The baroque pop cabaret of DeVotchKa has been captivating Twin Cities audiences for years, and this outdoor show at the zoo will only enhance the worldly sound of the beloved Denver quartet. After touring extensively for their most recent effort, 100 Lovers, the band landed a high-profile opening slot for the Magnetic Fields throughout the month of April. They are hitting the road in July for a few headlining dates of their own, in between a show at Milwaukee's Summerfest, a Winnipeg Folk Festival performance, and opening up for the Avett Brothers at Red Rocks. Local folk-pop quartet Caroline Smith and the Goodnight Sleeps complement the headliners. All ages. $31-$43.50. 7 p.m. 13000 Zoo Blvd., Apple Valley; 952.431.9200. —Erik Thompson

Jason Isbell and the 400 Unit/Communist Daughter

First Avenue, Friday 7.6

Thoroughly Southern by both birth and abiding inspiration, Alabaman Jason Isbell invests his songs with a strong, Faulknerian literary streak and a sound derived from such Dixie keystones as Muscle Shoals, Memphis, Skynyrd, country, and bluegrass. Once part of the Drive-By Truckers' songwriting and guitar juggernaut, Isbell established the 400 Unit — named for a mental health institution — as a more versatile outfit equally adept at soaring, Southern rock anthems, honky-tonk, swamp crawls, and Muscle Shoals soul. Isbell's lyrics are strong on sense of place and characterization, often tackling contemporary twists on enduring themes like broken relationships, grief, alienation, and hard times. His latest solo album is last year's Here We Rest, the title adopted from an outdated Alabama state motto. Opening will be the local neo-folkie band Communist Daughter, whose new EP, Lions & Lambs, is due out July 10. More on them on page 37. 18+, $12-$14, 8 p.m. 701 First Ave. N., Minneapolis; 612.338.8388. —Rick Mason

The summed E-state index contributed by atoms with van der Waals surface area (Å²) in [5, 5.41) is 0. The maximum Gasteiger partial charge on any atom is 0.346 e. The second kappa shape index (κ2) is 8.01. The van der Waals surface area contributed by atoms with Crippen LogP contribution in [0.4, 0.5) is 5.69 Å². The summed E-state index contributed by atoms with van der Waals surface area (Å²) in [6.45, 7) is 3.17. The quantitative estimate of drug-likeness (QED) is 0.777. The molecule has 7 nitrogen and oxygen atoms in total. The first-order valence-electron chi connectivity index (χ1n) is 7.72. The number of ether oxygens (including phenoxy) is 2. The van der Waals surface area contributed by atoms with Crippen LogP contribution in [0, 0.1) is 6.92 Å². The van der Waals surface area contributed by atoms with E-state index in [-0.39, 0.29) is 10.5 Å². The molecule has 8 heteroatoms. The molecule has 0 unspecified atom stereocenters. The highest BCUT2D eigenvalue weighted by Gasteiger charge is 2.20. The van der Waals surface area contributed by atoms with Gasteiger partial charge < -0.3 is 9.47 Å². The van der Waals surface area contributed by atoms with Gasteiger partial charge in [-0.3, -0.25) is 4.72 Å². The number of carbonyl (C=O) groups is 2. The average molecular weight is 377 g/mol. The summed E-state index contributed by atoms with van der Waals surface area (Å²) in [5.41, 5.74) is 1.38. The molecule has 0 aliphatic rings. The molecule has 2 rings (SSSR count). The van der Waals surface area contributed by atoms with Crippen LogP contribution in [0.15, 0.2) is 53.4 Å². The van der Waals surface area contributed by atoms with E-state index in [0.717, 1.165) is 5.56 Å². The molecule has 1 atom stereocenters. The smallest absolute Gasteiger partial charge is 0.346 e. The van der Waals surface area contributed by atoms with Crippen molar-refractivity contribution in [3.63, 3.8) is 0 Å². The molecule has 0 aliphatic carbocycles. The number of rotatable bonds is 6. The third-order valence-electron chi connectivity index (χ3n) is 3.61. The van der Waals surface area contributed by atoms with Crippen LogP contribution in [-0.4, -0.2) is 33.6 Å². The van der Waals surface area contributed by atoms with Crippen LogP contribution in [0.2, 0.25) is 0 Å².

Grand Casino Hinckley, Saturday 7.7

It no longer feels like yesterday (it was 1999, people) that guitar impresario Carlos Santana kicked his career into a new gear with the collaborative album Supernatural. Sure, Rob Thomas had plenty to do with it, but the Santana legacy is alive in a way that has grown past a crusty classic-rock slate. In May, Santana released Shape Shifter, a mostly instrumental trek that'll be fuel for a whole lot of air-guitar riffing from the audience. This is the opening date of Santana's tour, so it should be a rapturous start. $35-$75, 9 p.m. 777 Lady Luck Dr, Hinckley; 800.745.3000. —Reed Fischer